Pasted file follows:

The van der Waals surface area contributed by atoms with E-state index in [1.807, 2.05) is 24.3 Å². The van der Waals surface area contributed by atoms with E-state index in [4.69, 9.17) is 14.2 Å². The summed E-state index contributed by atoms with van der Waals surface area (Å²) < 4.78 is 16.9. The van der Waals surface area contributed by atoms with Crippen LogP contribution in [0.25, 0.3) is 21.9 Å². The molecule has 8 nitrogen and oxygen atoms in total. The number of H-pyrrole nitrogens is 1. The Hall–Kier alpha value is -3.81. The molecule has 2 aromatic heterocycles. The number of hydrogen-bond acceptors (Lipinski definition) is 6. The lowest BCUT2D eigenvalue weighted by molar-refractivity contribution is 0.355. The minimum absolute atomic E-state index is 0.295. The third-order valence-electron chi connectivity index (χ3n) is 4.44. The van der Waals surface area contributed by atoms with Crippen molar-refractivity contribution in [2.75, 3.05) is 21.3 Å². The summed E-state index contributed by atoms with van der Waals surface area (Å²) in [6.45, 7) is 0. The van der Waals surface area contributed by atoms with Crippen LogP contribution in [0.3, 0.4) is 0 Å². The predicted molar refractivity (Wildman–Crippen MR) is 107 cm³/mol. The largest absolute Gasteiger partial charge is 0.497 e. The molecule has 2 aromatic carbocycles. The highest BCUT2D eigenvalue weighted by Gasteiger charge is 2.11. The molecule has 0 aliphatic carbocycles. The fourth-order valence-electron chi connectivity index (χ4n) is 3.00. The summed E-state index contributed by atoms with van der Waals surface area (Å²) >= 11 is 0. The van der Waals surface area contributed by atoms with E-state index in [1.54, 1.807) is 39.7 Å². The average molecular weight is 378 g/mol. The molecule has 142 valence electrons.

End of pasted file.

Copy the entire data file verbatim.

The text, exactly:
The van der Waals surface area contributed by atoms with E-state index in [1.807, 2.05) is 24.3 Å². The van der Waals surface area contributed by atoms with E-state index in [4.69, 9.17) is 14.2 Å². The summed E-state index contributed by atoms with van der Waals surface area (Å²) < 4.78 is 16.9. The van der Waals surface area contributed by atoms with Crippen LogP contribution in [0.25, 0.3) is 21.9 Å². The molecule has 8 nitrogen and oxygen atoms in total. The number of H-pyrrole nitrogens is 1. The Hall–Kier alpha value is -3.81. The molecule has 2 aromatic heterocycles. The number of hydrogen-bond acceptors (Lipinski definition) is 6. The lowest BCUT2D eigenvalue weighted by molar-refractivity contribution is 0.355. The minimum absolute atomic E-state index is 0.295. The third-order valence-electron chi connectivity index (χ3n) is 4.44. The van der Waals surface area contributed by atoms with Crippen molar-refractivity contribution in [2.75, 3.05) is 21.3 Å². The summed E-state index contributed by atoms with van der Waals surface area (Å²) in [6.45, 7) is 0. The van der Waals surface area contributed by atoms with Crippen LogP contribution in [0.3, 0.4) is 0 Å². The predicted molar refractivity (Wildman–Crippen MR) is 107 cm³/mol. The largest absolute Gasteiger partial charge is 0.497 e. The molecule has 2 aromatic carbocycles. The highest BCUT2D eigenvalue weighted by Gasteiger charge is 2.11. The molecule has 0 aliphatic carbocycles. The fourth-order valence-electron chi connectivity index (χ4n) is 3.00. The summed E-state index contributed by atoms with van der Waals surface area (Å²) >= 11 is 0. The van der Waals surface area contributed by atoms with E-state index in [1.54, 1.807) is 39.7 Å². The average molecular weight is 378 g/mol. The molecule has 142 valence electrons.